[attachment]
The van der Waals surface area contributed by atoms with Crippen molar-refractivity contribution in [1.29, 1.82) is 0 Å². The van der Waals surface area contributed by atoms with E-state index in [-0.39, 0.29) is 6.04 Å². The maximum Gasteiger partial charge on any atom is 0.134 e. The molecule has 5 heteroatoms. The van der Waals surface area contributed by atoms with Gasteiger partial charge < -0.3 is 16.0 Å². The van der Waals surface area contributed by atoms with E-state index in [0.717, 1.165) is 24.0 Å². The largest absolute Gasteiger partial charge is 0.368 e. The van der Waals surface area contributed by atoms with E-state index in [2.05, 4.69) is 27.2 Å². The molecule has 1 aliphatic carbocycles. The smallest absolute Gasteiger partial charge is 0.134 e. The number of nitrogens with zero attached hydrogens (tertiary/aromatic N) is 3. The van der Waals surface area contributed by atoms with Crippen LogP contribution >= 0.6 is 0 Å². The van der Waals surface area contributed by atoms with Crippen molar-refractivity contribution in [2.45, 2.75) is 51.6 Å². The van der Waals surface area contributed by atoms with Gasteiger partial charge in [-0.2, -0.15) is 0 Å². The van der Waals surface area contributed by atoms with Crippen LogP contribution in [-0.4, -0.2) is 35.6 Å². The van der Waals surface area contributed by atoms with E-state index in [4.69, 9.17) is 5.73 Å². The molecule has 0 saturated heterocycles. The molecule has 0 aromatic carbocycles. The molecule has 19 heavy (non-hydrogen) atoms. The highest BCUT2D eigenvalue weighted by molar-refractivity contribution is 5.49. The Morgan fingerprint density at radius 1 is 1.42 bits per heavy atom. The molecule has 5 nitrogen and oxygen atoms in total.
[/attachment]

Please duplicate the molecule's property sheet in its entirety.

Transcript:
The van der Waals surface area contributed by atoms with Crippen molar-refractivity contribution in [1.29, 1.82) is 0 Å². The van der Waals surface area contributed by atoms with E-state index in [-0.39, 0.29) is 6.04 Å². The maximum Gasteiger partial charge on any atom is 0.134 e. The molecule has 5 heteroatoms. The van der Waals surface area contributed by atoms with Gasteiger partial charge < -0.3 is 16.0 Å². The van der Waals surface area contributed by atoms with E-state index in [0.717, 1.165) is 24.0 Å². The largest absolute Gasteiger partial charge is 0.368 e. The van der Waals surface area contributed by atoms with E-state index in [2.05, 4.69) is 27.2 Å². The molecule has 1 aliphatic carbocycles. The smallest absolute Gasteiger partial charge is 0.134 e. The number of nitrogens with zero attached hydrogens (tertiary/aromatic N) is 3. The van der Waals surface area contributed by atoms with Crippen LogP contribution >= 0.6 is 0 Å². The van der Waals surface area contributed by atoms with Crippen molar-refractivity contribution in [2.45, 2.75) is 51.6 Å². The van der Waals surface area contributed by atoms with Gasteiger partial charge in [-0.2, -0.15) is 0 Å². The van der Waals surface area contributed by atoms with Crippen LogP contribution in [-0.4, -0.2) is 35.6 Å². The van der Waals surface area contributed by atoms with E-state index in [4.69, 9.17) is 5.73 Å². The molecule has 0 saturated heterocycles. The molecule has 0 aromatic carbocycles. The molecule has 19 heavy (non-hydrogen) atoms. The highest BCUT2D eigenvalue weighted by molar-refractivity contribution is 5.49. The Morgan fingerprint density at radius 1 is 1.42 bits per heavy atom. The molecule has 5 nitrogen and oxygen atoms in total.